Secondly, I didn't make up my own definition of data collection. I was referring to what data collection is. If you look it up in a stats textbook or even a general encyclopedia, I'm confident that it would be consistent with what I said and I'd go further and say that it would probably have the word "measure" or "measurement" in there.

    Thirdly, I've made a contention that a total lack of evidence for something in an instance where evidence could reasonably expect to be found constitutes evidence against the proposition. I realize that "absence of evidence is not evidence of absence" is a popular aphorism, but I totally disagree with it and I've explained why. You are free to, in turn, disagree with me, but wildly accusing me of saying things that I can easily look back and see I haven't said isn't a very good rebuttal.

    If you say it enough times, maybe I'll start believing it...

    You know, if you'd just come out and asked about what kind of instances I had in mind when I said that WotC had a track record of transparency allowing for the obvious sorts of exceptions, I think I'd probably have looked for the examples that I could remember off the top of my head. I don't have any idea whether you'd agree with me, but it's an interesting topic anyway and I sometimes like revisiting old things and seeing how they compare to my memories of them. But you took my statement about information, revised it to be about data, and then challenged me to back up my claim. Hey, if I'd meant "data" there, I'd have used the word. And being challenged to back up your goalpost-shifted version of my statement, all after you've failed to back up anything at all? Well, that particular sort of investigation just lost its appeal.

    Yes, FNM is traditionally run as a tournament. Man, are you ever dating yourself...

    Hey, read the article. She mentioned that they ran multiple tests. I mean, if you are inclined to believe that WotC just outright lies about everything, then that's another matter.

    You want me to explain to you, a grown adult, why test matches are different from tournament matches?

    Wait, what? Really? I mean, if you comprehended my "bone marrow sample" quip and are still on your "you can't really know" broken record then yeah, I mean, I'm just not willing to be as agnostic as you apparently are about things and I guess that's that...

    I see that you like telling me that I don't know a lot. What specific thing is it that you are stating it is that I do not know?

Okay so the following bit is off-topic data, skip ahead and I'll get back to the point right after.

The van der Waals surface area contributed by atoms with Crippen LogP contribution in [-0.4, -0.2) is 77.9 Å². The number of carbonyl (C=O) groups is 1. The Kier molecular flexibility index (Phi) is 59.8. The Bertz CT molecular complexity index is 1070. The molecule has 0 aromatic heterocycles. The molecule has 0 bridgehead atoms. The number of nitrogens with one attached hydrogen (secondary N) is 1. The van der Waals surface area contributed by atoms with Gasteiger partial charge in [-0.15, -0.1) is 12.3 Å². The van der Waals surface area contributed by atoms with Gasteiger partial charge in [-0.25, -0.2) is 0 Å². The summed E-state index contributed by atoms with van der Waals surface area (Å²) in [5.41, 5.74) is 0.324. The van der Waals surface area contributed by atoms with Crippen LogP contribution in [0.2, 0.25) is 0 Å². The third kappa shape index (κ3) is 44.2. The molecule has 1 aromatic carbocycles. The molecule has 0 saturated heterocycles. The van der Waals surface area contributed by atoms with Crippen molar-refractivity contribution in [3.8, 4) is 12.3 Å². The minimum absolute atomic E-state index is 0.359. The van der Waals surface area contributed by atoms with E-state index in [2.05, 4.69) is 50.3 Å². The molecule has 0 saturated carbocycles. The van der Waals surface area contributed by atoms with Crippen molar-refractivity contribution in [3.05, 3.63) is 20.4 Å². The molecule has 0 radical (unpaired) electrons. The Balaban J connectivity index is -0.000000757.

9. Oversoul The Tentacled One

    I agree. To be fair, WotC doesn't really bother with Legacy anymore anyway and if this type of mulligan becomes the new norm, it should probably be judged more for its effects in Standard and Modern (and maybe Limited formats), since that's what they had in mind.

    In their podcast about Vintage, Kevin Cron and Stephen Menendian discussed how Vintage, because of the nature of the decks in it, clearly demonstrates how the scry mulligan benefits some decks more than it does others. The most extreme case right now is Dredge. Vintage Dredge decks really, really want Bazaar of Baghdad in their opening hand, so much so that they include Serum Powder to help mulligan into it. Having that extra scry gives them just one more chance to find it on the first turn if things go wrong, and that's the difference between doing nothing and going off. A deck that is more consistent and doesn't need particular cards in its opening hand isn't hurt by the new mulligan, but doesn't stand to potentially gain as much.
  10. Oversoul The Tentacled One

    And how many of those threads involve Spiderman? :p
  11. Spiderman CPA Man in Tights, Dopey Administrative Assistant

    Naw; rather, I think it's about time others stepped in :)

    To be clear, this isn't an overall "game change", but rather one affecting just one tournament. I see it as another test collecting more data.

    Not just settling for nickels, huh? :D

    And I agreed that it's fine that you have your opinion on the why. But I have justified my "You don't know" simply because you haven't shown that you do by putting forth any real facts, not opinions. When you show me those, then my position is unjustified.

    I'm not going to "cut it out" because you are not getting it. Giving me a standard/general/accepted definition of "data collection" is great. Wonderful. Thanks very much. What you are NOT showing me is where it says that WOTC uses this standard to make their decision. Is there a statement on WOTC's website that says "Before making any decision, we collect data using the "standard accepted practice" of data collection"? Did an employee post something to that effect in one of their articles? I don't think so, and until you give that "link" (web or proof), I'm saying you can't tie whatever the standard of data collection is to what WOTC just *absolutely has to do" before making policy decisions.

    I had to revise it because as I said before, "information" does not necessarily mean " data", which is what we're specifically talking about in this point. Now that I explicitly know you didn't mean "data" in the first place, that whole bullet point means absolutely nothing to me, since you could have provided whatever "information" that would have probably had nothing to do with this whole data collection argument. Which I don't think you could have provided anyway and so all of that was an empty point anyway.